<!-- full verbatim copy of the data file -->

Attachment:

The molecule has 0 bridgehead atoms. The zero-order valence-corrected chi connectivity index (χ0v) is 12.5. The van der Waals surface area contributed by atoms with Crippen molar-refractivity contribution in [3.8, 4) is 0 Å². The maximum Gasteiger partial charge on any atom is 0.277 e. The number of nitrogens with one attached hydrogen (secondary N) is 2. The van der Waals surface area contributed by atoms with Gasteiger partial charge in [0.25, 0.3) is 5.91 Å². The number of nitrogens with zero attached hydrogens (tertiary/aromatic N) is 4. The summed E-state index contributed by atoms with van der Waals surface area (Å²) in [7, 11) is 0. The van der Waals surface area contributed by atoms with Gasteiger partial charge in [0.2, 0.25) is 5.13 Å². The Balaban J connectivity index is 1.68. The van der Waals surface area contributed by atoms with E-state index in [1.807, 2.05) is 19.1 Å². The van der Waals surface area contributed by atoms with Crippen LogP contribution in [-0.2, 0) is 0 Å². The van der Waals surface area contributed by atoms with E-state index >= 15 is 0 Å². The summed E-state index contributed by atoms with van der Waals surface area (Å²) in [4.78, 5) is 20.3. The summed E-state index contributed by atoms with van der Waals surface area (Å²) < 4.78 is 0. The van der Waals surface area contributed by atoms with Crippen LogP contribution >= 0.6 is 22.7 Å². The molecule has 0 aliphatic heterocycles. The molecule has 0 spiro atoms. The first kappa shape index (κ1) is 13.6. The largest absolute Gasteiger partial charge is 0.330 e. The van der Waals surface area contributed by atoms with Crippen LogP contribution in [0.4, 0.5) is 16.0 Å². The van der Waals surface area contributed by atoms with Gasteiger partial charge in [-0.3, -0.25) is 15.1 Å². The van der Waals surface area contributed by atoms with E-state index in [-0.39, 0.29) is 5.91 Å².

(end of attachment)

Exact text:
The molecule has 0 bridgehead atoms. The zero-order valence-corrected chi connectivity index (χ0v) is 12.5. The van der Waals surface area contributed by atoms with Crippen molar-refractivity contribution in [3.8, 4) is 0 Å². The maximum Gasteiger partial charge on any atom is 0.277 e. The number of nitrogens with one attached hydrogen (secondary N) is 2. The van der Waals surface area contributed by atoms with Gasteiger partial charge in [0.25, 0.3) is 5.91 Å². The number of nitrogens with zero attached hydrogens (tertiary/aromatic N) is 4. The summed E-state index contributed by atoms with van der Waals surface area (Å²) in [7, 11) is 0. The van der Waals surface area contributed by atoms with Gasteiger partial charge in [0.2, 0.25) is 5.13 Å². The Balaban J connectivity index is 1.68. The van der Waals surface area contributed by atoms with E-state index in [1.807, 2.05) is 19.1 Å². The van der Waals surface area contributed by atoms with Crippen LogP contribution in [-0.2, 0) is 0 Å². The van der Waals surface area contributed by atoms with E-state index >= 15 is 0 Å². The summed E-state index contributed by atoms with van der Waals surface area (Å²) in [4.78, 5) is 20.3. The summed E-state index contributed by atoms with van der Waals surface area (Å²) < 4.78 is 0. The van der Waals surface area contributed by atoms with Crippen LogP contribution >= 0.6 is 22.7 Å². The molecule has 0 aliphatic heterocycles. The molecule has 0 spiro atoms. The first kappa shape index (κ1) is 13.6. The largest absolute Gasteiger partial charge is 0.330 e. The van der Waals surface area contributed by atoms with Crippen LogP contribution in [0.4, 0.5) is 16.0 Å². The van der Waals surface area contributed by atoms with Gasteiger partial charge in [-0.3, -0.25) is 15.1 Å². The van der Waals surface area contributed by atoms with E-state index in [-0.39, 0.29) is 5.91 Å².